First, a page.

NewsRussia's battle against child-free ideology: New law in the works

Russia's battle against child-free ideology: New law in the works

Will the Kremlin force women to give birth to children? The new Russian plan coming soon
Will the Kremlin force women to give birth to children? The new Russian plan coming soon
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Kamil Różycki

27 June 2024 19:56

Can the government force young women to have children? The Russian Federation has decided to explore this question, with its authorities working on new laws regarding the fight against the "extremist ideology" of not having children. Young Russian women are expected to give birth—this is what Vladimir Putin's supporters want.

Like many countries in Europe, Russia faces the problem of decreasing fertility rates. This issue is severe because proper population growth underpins most benefits and the labour market in a given country.

Therefore, it is unsurprising that the Kremlin is increasingly taking the problem of low fertility rates seriously. This situation in Vladimir Putin's country is further exacerbated by the ongoing war in Ukraine, during which many young Russians, and thus potential fathers, die or are injured for life.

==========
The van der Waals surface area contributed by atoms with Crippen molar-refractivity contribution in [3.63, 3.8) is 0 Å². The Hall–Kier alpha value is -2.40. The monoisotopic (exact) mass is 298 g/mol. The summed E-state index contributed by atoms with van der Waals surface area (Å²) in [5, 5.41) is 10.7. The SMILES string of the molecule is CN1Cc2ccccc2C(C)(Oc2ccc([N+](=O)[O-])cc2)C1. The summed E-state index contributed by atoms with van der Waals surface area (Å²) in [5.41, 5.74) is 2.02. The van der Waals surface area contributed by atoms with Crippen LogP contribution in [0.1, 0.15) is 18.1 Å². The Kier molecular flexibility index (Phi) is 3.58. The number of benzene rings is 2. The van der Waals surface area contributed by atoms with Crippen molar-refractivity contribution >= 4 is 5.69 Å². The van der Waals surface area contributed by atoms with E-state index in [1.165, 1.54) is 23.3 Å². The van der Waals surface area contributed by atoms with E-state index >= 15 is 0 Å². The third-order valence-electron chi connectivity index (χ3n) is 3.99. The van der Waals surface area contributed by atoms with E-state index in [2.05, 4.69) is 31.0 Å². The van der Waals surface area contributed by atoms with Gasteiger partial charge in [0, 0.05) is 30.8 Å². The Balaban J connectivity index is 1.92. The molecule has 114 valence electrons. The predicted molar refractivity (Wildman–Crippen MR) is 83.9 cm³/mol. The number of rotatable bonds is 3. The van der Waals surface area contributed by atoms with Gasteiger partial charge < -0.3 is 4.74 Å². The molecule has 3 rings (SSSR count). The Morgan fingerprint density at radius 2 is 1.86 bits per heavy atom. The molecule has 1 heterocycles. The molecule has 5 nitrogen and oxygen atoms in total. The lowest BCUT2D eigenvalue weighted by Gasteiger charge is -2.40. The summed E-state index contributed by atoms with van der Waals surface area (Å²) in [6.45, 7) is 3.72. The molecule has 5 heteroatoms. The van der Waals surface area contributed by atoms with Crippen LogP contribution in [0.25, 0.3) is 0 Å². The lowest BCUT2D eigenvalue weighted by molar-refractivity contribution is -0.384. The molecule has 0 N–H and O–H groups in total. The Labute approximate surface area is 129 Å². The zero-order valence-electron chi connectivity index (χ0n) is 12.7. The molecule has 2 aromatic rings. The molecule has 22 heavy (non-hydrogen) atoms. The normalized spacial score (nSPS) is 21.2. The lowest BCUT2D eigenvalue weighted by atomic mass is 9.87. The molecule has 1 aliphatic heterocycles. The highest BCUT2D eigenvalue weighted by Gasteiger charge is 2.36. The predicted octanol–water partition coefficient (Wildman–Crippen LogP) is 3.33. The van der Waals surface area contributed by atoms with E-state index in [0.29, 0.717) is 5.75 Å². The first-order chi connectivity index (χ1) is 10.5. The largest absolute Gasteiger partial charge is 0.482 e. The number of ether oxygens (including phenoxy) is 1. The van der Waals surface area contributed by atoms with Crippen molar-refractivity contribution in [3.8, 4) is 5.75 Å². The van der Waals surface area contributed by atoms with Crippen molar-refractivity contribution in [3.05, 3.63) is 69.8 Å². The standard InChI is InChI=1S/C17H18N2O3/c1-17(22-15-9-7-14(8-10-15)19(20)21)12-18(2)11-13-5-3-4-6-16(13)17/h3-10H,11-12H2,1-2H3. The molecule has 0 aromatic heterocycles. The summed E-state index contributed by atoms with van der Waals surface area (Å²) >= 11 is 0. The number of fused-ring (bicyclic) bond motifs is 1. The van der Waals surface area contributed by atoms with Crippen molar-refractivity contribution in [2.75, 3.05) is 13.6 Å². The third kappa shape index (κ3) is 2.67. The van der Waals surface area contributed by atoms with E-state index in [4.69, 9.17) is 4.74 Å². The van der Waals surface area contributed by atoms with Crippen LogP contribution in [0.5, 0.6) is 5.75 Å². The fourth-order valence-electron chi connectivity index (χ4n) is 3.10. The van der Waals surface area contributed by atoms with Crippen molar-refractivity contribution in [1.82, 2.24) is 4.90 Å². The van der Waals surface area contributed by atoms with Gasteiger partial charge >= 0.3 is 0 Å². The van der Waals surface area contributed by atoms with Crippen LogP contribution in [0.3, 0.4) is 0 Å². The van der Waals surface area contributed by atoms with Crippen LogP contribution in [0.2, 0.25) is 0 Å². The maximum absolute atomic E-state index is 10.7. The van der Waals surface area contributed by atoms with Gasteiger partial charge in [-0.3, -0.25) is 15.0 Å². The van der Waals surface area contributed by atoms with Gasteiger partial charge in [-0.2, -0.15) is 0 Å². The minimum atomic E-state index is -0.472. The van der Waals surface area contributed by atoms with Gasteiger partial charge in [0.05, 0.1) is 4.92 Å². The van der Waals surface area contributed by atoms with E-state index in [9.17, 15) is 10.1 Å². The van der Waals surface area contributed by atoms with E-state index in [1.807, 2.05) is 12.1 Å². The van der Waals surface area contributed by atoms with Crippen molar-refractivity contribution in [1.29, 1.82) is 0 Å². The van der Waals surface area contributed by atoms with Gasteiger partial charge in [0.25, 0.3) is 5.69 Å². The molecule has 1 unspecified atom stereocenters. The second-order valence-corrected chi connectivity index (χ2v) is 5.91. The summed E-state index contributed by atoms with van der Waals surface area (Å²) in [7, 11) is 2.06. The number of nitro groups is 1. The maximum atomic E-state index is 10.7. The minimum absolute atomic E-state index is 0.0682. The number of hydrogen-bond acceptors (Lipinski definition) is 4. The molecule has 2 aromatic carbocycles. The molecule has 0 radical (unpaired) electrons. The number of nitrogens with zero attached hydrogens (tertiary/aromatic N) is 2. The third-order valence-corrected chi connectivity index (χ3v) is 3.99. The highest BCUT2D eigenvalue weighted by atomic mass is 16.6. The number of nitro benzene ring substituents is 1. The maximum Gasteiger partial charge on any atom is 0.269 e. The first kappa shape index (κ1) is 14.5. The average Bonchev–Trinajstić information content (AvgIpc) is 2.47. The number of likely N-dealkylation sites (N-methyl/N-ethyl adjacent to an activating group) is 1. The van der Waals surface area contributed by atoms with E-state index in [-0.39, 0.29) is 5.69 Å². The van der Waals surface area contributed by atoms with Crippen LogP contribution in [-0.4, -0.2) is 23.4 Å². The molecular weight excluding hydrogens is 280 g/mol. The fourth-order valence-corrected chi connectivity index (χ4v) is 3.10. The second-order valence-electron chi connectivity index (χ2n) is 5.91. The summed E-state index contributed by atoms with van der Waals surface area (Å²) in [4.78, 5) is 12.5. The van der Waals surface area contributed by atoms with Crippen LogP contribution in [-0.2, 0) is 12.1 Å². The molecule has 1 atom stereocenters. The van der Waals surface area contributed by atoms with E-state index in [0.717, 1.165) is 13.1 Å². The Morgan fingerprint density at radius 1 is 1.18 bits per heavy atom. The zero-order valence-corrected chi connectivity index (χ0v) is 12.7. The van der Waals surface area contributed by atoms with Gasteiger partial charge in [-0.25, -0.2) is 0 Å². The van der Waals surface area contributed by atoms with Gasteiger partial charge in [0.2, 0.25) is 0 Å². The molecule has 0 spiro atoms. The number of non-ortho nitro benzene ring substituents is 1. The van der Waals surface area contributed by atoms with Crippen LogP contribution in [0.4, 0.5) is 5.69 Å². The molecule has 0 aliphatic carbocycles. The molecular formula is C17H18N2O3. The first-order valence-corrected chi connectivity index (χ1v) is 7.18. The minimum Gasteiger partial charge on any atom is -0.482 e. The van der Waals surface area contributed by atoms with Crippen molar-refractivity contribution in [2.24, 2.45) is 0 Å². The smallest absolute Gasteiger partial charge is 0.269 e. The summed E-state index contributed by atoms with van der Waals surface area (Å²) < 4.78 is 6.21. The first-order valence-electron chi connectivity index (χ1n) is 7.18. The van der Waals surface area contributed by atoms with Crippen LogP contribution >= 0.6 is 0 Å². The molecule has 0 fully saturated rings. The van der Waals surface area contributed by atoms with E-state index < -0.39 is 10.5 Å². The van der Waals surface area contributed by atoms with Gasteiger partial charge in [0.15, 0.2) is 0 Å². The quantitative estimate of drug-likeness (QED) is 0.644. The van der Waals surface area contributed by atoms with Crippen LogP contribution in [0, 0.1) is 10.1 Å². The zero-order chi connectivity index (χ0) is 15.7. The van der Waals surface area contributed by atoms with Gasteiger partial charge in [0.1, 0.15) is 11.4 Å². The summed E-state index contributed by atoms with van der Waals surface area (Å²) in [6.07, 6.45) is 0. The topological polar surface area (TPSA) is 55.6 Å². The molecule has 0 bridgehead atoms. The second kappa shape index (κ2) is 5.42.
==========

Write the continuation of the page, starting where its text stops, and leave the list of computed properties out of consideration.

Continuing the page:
However, the Kremlin does not consider the declining number of men ready to start families in Russia a significant problem. What is regarded as a much more critical "problem" is the increasing number of young Russian women who choose not to have children. Nonetheless, it appears that the Russian government plans to end this trend.

The Russian government is working on a law to combat the lack of children

Vsevolod Vukolov raised the issue of declining fertility at the International Legal Forum in St. Petersburg. He stated that it is time to fight this "extremist trend" among young Russian women. To this end, special legislative projects are already being prepared.

We are currently actively preparing legislative projects that will prevent the spread of the child-free ideology, which says that today there is no need for girls—especially young ones—to give birth, and that we can do without children. There are many such ideologies of, so to speak, an extremist direction today, said Deputy Minister of Justice Vsevolod Vukolov, quoted by Belsat.

Such a strong statement by Vukolov may signal a return to the times of the USSR for women in Russia. At that time, contraception and abortion were banned entirely, whereas today, Russia is one of the leading countries in the number of abortions performed annually. It is thus very likely that the new regulations will primarily target this right.

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